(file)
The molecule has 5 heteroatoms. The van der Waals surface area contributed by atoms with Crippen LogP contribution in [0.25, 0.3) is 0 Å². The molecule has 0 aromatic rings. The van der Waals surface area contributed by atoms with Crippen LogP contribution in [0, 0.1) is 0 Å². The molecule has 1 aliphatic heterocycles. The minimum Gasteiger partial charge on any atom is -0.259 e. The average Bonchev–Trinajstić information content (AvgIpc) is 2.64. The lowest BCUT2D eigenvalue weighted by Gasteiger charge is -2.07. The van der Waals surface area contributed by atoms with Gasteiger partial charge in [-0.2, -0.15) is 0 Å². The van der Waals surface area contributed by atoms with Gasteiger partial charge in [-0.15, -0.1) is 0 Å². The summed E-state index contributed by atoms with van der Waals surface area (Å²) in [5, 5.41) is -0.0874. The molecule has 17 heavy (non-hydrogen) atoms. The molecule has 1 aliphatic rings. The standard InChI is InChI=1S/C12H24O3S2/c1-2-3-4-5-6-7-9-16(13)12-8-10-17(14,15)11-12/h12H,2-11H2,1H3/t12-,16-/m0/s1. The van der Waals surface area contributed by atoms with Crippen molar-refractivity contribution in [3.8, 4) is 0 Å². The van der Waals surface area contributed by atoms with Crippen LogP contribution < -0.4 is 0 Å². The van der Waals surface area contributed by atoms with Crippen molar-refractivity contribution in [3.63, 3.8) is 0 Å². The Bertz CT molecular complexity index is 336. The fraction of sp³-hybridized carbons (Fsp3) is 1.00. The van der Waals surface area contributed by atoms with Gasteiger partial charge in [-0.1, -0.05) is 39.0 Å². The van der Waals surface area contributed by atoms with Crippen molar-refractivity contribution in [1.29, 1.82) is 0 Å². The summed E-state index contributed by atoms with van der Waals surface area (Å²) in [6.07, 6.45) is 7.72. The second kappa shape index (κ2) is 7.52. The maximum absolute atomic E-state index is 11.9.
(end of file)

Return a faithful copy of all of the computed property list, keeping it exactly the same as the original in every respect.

The molecule has 5 heteroatoms. The van der Waals surface area contributed by atoms with Crippen LogP contribution in [0.25, 0.3) is 0 Å². The molecule has 0 aromatic rings. The van der Waals surface area contributed by atoms with Crippen LogP contribution in [0, 0.1) is 0 Å². The molecule has 1 aliphatic heterocycles. The minimum Gasteiger partial charge on any atom is -0.259 e. The average Bonchev–Trinajstić information content (AvgIpc) is 2.64. The lowest BCUT2D eigenvalue weighted by Gasteiger charge is -2.07. The van der Waals surface area contributed by atoms with Gasteiger partial charge in [-0.2, -0.15) is 0 Å². The van der Waals surface area contributed by atoms with Gasteiger partial charge in [-0.15, -0.1) is 0 Å². The summed E-state index contributed by atoms with van der Waals surface area (Å²) in [5, 5.41) is -0.0874. The molecule has 17 heavy (non-hydrogen) atoms. The molecule has 1 aliphatic rings. The standard InChI is InChI=1S/C12H24O3S2/c1-2-3-4-5-6-7-9-16(13)12-8-10-17(14,15)11-12/h12H,2-11H2,1H3/t12-,16-/m0/s1. The van der Waals surface area contributed by atoms with Crippen molar-refractivity contribution in [3.8, 4) is 0 Å². The van der Waals surface area contributed by atoms with Crippen LogP contribution < -0.4 is 0 Å². The van der Waals surface area contributed by atoms with Crippen molar-refractivity contribution in [3.63, 3.8) is 0 Å². The Bertz CT molecular complexity index is 336. The fraction of sp³-hybridized carbons (Fsp3) is 1.00. The van der Waals surface area contributed by atoms with Gasteiger partial charge in [-0.1, -0.05) is 39.0 Å². The van der Waals surface area contributed by atoms with Crippen molar-refractivity contribution in [1.29, 1.82) is 0 Å². The summed E-state index contributed by atoms with van der Waals surface area (Å²) in [6.07, 6.45) is 7.72. The second kappa shape index (κ2) is 7.52. The maximum absolute atomic E-state index is 11.9.